Managing a Portfolio

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This hasn’t been the easiest time for vendors of portfolio management software. The boom of the Nineties brought a crush of competitive products into the marketplace, forcing companies to invest more heavily in the development of their products to keep pace with new and differing needs of investors. Almost as soon as the boom was under way, the markets went into a sustained decline that is now pushing the industry toward consolidation and causing some lesser products to disappear entirely.

Yet there has never been a greater need for serious financial planning and portfolio management. A Harris Interactive survey conducted late last year found that in the post-9/11 environment, investors have returned to the reactive style of investing that caused many to lose significant wealth at the end of the last decade. Though investors surveyed say they need help with investing, they often do not seek that help-63 percent of those who feel an increased need to talk to a professional have yet to do so.

Interestingly, the driving force in the boom and bust cycle of the Nineties-the Internet-may help professionals to remedy the problem. Sophisticated Web sites dedicated to financial planning and portfolio management are giving accountants new tools for collaboration, faster data updates, and enhanced communication with their clients, often at a lower cost and significantly better convenience. The result is that investors can both feel more confident in their understanding of the portfolio and access professional services at a lower per-visit cost.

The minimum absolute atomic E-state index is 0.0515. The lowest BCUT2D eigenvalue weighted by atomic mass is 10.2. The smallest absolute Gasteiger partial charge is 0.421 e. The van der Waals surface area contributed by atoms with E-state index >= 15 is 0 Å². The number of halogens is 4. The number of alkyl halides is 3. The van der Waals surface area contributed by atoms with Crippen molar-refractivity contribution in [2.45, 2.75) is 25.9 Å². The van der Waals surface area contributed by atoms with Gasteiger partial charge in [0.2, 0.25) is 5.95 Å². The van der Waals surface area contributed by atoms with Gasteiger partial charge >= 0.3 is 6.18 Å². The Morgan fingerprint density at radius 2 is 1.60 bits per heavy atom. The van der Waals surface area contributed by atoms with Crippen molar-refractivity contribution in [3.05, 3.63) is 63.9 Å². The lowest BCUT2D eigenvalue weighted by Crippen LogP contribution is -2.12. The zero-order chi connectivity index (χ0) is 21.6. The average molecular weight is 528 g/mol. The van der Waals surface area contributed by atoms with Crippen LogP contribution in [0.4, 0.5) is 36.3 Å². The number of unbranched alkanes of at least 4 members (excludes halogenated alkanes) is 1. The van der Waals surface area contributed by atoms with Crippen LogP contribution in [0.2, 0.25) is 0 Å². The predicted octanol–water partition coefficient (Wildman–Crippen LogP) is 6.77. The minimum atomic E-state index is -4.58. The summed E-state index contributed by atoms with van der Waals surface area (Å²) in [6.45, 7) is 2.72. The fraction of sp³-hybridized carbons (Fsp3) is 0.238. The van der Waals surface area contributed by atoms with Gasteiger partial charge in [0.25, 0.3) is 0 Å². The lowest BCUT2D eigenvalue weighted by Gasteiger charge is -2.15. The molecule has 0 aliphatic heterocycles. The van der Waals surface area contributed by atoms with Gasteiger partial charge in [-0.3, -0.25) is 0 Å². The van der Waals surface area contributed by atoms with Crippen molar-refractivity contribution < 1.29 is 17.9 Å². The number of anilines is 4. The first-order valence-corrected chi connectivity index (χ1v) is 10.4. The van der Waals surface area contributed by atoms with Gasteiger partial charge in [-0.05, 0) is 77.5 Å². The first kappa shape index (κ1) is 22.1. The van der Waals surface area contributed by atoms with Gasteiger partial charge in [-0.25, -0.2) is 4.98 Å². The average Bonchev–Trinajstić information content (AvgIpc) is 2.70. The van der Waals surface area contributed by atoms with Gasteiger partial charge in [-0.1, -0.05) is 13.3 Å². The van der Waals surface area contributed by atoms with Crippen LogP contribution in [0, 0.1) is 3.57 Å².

Partner Insights

Even those portfolio management packages that remain on the desktop are moving to integrate Web services, as well as to beef up their computational power by moving to more advanced platforms such as Microsoft’s SQL Server. Across the portfolio management software industry, hard development work is under way to better capture investors in the new century.

Other Trends
Three other strong trends in portfolio management are noteworthy.

In the stock market boom of the Nineties, risk assessment was often treated as an afterthought. With a more sluggish market and the massive losses incurred over the past two years, risk analysis has become one of the central focus points not only in the creation of the financial plan but in its implementation.

Specifically, software packages are paying greater attention to the relative risk of each asset. In some cases, portfolio managers are finding that a new view of risk demands a complete overhaul of the portfolio and a return to a much more conservative investment strategy that may be as extreme as theportfolio management style of the banking industry in the Fifties.

The “graying” of the population is leading to a new interest in some assets that had declined in popularity over the past decade, particularly life insurance, long-term care insurance, disability insurance and even reverse mortgages. With Americans living longer, health care becomes a more crucial factor, and portfolios must be managed as much in preparation for eventual illness as for comfortable retirement. Likewise, portfolio managers are paying closer attention to how these assets will be passed to children, grandchildren and increasingly, great grandchildren.